Joe Wong’s debut on Letterman tonight

UPDATED WITH VIDEO! Boston-based comedian Joe Wong will make his network television debut tonight on Late Show with David Letterman, and many of you will be seeing him for the first time. Wong taped his set on Monday and was terrific. Which is great news, not only for Wong, but also for Eddie Brill, who books the comedians for the show (and also warms up the studio audiences) and gets credit now for giving Wong his big break. Wong, a Chinese immigrant who graduated from Rice University in Houston, would joke a lot about the clashing cultures when he emerged in the Boston comedy scene. I remember seeing Wong more than hold his own on the lineup of a charity show three years ago that wedged him between Lenny Clarke and Steven Wright. Audiences warm easily to him. Here's a quick joke from Wong:

My friend Nick Zaino talked to both Brill and Wong about how they worked together for years to get the comedian ready for his TV debut. One tip that stood out to me was how Wong has changed his facial expressions since I last saw him.

"I used to laugh or smile after my jokes," he says. "So they put a stop on that one. After that, I do the jokes with more of a straight face, and it actually works better. That's something I never noticed before he pointed it out."

Eddie Brill offers his next six-hour "intensive feedback workshop" for comedians on Saturday, April 18, at Gotham Comedy Club. There was still an opening or two for this limited day-long workshop when Brill and I chatted this morning.

UPDATED WITH BETTER VIDEO! So much to love about this clip. How Wong looks without smiling after the jokes. How he pauses between tags to allow each one to hit. How the jacket makes him look so young. How innocently he reacts after his set, wanting a quick bow and heading offstage, as if it were just another set. Great job, Joe! Will include this clip until Wong and/or CBS puts an official one up. Enjoy:

Sean L. McCarthy

Editor and publisher since 2007, when he was named New York's Funniest Reporter. Former newspaper reporter at the New York Daily News, Boston Herald and smaller dailies and community papers across America. Loves comedy so much he founded this site.

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5 thoughts on “Joe Wong’s debut on Letterman tonight

  1. Verbal skills is not a telltale sign of English understanding. He may have an accent but his English is far from bad- no university would let you get a PHD if you have zero communication skills (mainly just writing, for research papers), it defeats the point of research and sharing knowledge… ffs he wrote for his campus newspaper and it is very likely he portray an extra heavy accent so American public can accept him better under their stereotype. However, the downside of going heavier on the accent is that sometimes his jokes are hard to follow when you do not hear it properly. Equally likely, perhaps his accent really is that heavy, and that would make a surprising discrepancy between his verbal and writing/comprehension. From his jokes, you can tell he have thorough understanding of the American culture to get laughs. My point is, if he was writing here on the net- you would not even know he is Chinese.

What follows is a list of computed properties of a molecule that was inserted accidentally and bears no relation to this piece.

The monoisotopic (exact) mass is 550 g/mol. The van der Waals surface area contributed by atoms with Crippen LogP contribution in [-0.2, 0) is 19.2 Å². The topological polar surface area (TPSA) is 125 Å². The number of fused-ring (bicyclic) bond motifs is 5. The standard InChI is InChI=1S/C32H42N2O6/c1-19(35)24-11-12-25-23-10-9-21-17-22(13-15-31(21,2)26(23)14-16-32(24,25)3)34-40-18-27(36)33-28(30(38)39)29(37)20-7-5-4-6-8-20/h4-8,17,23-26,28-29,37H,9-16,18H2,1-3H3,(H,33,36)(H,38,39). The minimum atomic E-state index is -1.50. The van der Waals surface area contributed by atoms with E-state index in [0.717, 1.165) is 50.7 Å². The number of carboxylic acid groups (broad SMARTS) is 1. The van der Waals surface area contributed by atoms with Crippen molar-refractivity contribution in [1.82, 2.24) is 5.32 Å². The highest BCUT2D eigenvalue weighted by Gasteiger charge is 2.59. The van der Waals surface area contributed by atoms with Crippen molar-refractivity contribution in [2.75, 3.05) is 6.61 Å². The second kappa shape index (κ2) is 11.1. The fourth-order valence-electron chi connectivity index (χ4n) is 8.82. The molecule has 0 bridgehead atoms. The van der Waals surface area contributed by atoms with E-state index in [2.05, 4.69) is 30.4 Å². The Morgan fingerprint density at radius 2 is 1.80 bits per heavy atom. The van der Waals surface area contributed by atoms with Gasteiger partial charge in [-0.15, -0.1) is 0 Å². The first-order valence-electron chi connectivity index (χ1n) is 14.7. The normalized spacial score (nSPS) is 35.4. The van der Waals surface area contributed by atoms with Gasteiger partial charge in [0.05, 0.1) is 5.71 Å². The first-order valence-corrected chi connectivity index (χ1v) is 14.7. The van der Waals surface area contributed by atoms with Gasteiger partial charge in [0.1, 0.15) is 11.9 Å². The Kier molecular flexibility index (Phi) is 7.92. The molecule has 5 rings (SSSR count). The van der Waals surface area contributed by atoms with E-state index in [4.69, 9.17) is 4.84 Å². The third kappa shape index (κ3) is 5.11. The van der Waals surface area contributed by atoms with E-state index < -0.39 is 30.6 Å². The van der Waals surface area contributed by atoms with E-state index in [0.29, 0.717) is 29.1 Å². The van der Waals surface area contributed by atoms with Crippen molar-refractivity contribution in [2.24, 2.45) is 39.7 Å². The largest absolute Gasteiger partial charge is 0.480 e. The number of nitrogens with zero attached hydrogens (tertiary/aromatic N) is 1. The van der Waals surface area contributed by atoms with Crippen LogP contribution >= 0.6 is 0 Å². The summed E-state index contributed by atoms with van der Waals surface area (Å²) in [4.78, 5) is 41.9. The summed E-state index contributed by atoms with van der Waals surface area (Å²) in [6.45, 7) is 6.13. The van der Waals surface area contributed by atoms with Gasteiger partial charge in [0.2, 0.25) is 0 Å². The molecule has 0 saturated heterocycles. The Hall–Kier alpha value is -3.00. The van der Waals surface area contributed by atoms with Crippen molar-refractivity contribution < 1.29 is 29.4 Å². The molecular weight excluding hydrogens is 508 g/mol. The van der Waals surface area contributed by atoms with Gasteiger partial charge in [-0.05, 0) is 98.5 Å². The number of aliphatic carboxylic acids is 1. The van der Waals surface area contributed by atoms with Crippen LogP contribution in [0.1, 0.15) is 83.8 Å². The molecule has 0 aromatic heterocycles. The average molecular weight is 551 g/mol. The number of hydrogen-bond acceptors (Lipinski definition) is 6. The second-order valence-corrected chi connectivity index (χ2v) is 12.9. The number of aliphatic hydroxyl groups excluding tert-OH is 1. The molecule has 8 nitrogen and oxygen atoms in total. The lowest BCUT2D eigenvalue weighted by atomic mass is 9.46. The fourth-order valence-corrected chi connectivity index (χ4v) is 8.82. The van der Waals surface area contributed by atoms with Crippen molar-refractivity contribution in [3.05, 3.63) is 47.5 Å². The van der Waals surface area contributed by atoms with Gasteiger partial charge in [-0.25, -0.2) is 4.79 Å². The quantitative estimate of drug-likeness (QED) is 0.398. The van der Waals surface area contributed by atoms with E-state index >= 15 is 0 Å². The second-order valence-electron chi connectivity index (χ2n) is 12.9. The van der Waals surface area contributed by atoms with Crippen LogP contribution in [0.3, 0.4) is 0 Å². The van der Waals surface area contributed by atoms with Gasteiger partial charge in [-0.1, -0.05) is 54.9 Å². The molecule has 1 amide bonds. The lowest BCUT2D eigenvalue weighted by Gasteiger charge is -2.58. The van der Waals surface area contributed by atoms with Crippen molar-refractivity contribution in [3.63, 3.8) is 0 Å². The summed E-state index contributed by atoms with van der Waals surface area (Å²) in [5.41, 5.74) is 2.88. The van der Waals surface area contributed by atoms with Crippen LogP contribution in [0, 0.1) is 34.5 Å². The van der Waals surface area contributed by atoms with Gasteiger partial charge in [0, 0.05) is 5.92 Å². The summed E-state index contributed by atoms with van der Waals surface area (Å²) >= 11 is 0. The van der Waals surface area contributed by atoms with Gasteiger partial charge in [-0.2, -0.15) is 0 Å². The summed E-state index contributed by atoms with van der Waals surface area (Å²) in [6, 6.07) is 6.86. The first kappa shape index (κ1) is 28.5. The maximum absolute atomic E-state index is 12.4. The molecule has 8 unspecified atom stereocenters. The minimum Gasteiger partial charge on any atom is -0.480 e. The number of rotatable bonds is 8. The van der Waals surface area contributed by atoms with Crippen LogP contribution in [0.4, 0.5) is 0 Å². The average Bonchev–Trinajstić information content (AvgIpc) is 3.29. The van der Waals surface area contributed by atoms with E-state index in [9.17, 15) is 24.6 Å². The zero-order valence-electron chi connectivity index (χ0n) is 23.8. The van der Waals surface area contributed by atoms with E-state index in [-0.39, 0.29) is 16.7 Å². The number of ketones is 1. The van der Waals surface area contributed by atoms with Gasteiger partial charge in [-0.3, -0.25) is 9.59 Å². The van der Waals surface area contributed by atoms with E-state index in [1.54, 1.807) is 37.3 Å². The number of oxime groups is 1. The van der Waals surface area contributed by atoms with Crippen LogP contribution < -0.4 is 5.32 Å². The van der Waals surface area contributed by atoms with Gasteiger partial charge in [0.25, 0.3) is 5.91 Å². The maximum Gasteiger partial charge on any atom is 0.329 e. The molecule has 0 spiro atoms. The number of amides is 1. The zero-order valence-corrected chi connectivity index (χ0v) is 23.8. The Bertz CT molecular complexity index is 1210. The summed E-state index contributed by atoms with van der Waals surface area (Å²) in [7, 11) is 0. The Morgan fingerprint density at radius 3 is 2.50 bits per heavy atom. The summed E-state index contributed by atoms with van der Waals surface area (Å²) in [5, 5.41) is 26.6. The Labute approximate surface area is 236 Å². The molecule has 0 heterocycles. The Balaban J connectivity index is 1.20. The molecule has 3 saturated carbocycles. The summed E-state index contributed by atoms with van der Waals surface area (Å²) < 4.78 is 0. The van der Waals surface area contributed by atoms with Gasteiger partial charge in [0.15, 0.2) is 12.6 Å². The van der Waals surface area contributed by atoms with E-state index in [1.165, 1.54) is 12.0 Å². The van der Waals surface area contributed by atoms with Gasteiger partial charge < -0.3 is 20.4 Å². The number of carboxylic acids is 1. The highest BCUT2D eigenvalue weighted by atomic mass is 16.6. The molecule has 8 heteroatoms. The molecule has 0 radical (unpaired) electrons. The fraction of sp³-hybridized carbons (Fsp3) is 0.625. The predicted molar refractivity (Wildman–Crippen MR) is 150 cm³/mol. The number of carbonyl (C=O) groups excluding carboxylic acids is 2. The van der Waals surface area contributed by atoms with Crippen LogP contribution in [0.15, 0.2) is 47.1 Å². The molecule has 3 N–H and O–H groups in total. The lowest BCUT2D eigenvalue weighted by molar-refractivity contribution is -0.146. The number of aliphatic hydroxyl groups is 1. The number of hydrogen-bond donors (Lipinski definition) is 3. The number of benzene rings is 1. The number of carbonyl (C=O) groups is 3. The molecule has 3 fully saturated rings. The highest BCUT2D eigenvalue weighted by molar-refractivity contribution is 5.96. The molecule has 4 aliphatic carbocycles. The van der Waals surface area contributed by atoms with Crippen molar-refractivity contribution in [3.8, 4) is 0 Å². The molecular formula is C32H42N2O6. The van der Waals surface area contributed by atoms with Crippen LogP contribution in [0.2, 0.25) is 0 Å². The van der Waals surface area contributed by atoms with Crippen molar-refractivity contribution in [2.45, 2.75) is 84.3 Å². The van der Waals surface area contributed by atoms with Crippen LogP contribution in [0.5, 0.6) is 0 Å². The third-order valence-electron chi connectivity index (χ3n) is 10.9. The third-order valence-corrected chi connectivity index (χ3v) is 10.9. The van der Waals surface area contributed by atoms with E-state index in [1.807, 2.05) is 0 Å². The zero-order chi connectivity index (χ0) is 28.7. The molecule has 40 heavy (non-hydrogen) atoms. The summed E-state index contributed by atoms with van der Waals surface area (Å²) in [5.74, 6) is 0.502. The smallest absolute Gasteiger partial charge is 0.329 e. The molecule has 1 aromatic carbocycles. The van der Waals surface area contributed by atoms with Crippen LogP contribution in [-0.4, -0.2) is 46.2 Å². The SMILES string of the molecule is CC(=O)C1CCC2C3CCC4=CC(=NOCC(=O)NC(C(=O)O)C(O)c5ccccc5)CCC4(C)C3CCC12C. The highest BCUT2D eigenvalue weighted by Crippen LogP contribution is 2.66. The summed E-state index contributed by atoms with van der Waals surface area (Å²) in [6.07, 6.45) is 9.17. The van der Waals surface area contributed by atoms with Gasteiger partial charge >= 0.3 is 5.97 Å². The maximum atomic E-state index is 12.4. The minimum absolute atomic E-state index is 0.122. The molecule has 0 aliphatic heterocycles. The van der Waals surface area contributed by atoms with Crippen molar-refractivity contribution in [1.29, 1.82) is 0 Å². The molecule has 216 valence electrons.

In this day and age, people still change their surnames to avoid prejudice in job recruitment. I know of one famous Chinese chief who speaks with an stereotyped accent in his shows, but can actually speaks fluently in reality. Ultimately it is a stage mask, for the insecure douchebags who get scared of Chinese/or minority people speaking perfect English, the concept is just alien and confusing to them.
    I see it as a continuing tradition of paradoxical expectations of minority populations. We wish other cultures would blend in (cultural melting pot) yet we get scared because if that does happen, we cannot tell them apart when necessary. Why do we need to tell? This is because in American we like to fear monger and race in a important part of our worldview. It does not matter if someone was of what ethnic origin, acculturation matters more in terms of displaying what makes us American, the way we live, dress, eat, and speak. Scientifically speaking, race is not even a very plausible concept. Genetic variations between races are smaller than variations within any given race itself. This speaking, having lived in China for several years, I have seen Chinese people with dark skin color, beige, beige a hint of yellow, and some who are white as snow, just to name a few example (many of whom do not have slanted eyes, only a small percentage). Many new generation minorities are stuck in the middle, actively rejecting traditions, yet resisted from assimilating into mainstream society.
    I wish people understand more about cognitive biases, what constitute as evidence (random/representative sampling, not anecdotal), distributions, difference between opinion/fact, difference between correlation and causation. The world would be a better place if everyone studied research design, so people would not make brain-dead ignorant statements that provoke others.

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